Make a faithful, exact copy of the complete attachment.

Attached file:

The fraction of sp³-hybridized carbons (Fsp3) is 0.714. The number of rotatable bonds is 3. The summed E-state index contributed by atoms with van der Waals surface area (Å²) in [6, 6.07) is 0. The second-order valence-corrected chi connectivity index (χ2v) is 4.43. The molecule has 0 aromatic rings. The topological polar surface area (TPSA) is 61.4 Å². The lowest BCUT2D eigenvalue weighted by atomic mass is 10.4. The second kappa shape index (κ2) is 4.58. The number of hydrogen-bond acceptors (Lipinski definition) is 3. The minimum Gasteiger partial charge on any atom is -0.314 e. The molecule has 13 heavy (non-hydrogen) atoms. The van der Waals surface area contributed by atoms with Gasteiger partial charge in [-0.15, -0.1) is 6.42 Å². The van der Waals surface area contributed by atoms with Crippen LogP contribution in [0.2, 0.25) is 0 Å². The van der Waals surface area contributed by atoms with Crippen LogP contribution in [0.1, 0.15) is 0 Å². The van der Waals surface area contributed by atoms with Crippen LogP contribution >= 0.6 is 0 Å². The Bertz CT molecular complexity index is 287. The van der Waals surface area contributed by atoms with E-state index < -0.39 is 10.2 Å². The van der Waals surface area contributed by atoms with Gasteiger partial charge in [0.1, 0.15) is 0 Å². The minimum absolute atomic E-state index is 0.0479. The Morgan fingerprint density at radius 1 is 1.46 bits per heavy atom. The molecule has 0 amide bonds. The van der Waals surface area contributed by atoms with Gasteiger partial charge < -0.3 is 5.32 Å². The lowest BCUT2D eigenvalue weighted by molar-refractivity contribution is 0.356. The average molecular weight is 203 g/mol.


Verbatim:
The fraction of sp³-hybridized carbons (Fsp3) is 0.714. The number of rotatable bonds is 3. The summed E-state index contributed by atoms with van der Waals surface area (Å²) in [6, 6.07) is 0. The second-order valence-corrected chi connectivity index (χ2v) is 4.43. The molecule has 0 aromatic rings. The topological polar surface area (TPSA) is 61.4 Å². The lowest BCUT2D eigenvalue weighted by atomic mass is 10.4. The second kappa shape index (κ2) is 4.58. The number of hydrogen-bond acceptors (Lipinski definition) is 3. The minimum Gasteiger partial charge on any atom is -0.314 e. The molecule has 13 heavy (non-hydrogen) atoms. The van der Waals surface area contributed by atoms with Gasteiger partial charge in [-0.15, -0.1) is 6.42 Å². The van der Waals surface area contributed by atoms with Crippen LogP contribution in [0.2, 0.25) is 0 Å². The van der Waals surface area contributed by atoms with Crippen LogP contribution in [0.1, 0.15) is 0 Å². The van der Waals surface area contributed by atoms with Crippen LogP contribution >= 0.6 is 0 Å². The Bertz CT molecular complexity index is 287. The van der Waals surface area contributed by atoms with E-state index < -0.39 is 10.2 Å². The van der Waals surface area contributed by atoms with Gasteiger partial charge in [0.1, 0.15) is 0 Å². The minimum absolute atomic E-state index is 0.0479. The Morgan fingerprint density at radius 1 is 1.46 bits per heavy atom. The molecule has 0 amide bonds. The van der Waals surface area contributed by atoms with Gasteiger partial charge < -0.3 is 5.32 Å². The lowest BCUT2D eigenvalue weighted by molar-refractivity contribution is 0.356. The average molecular weight is 203 g/mol.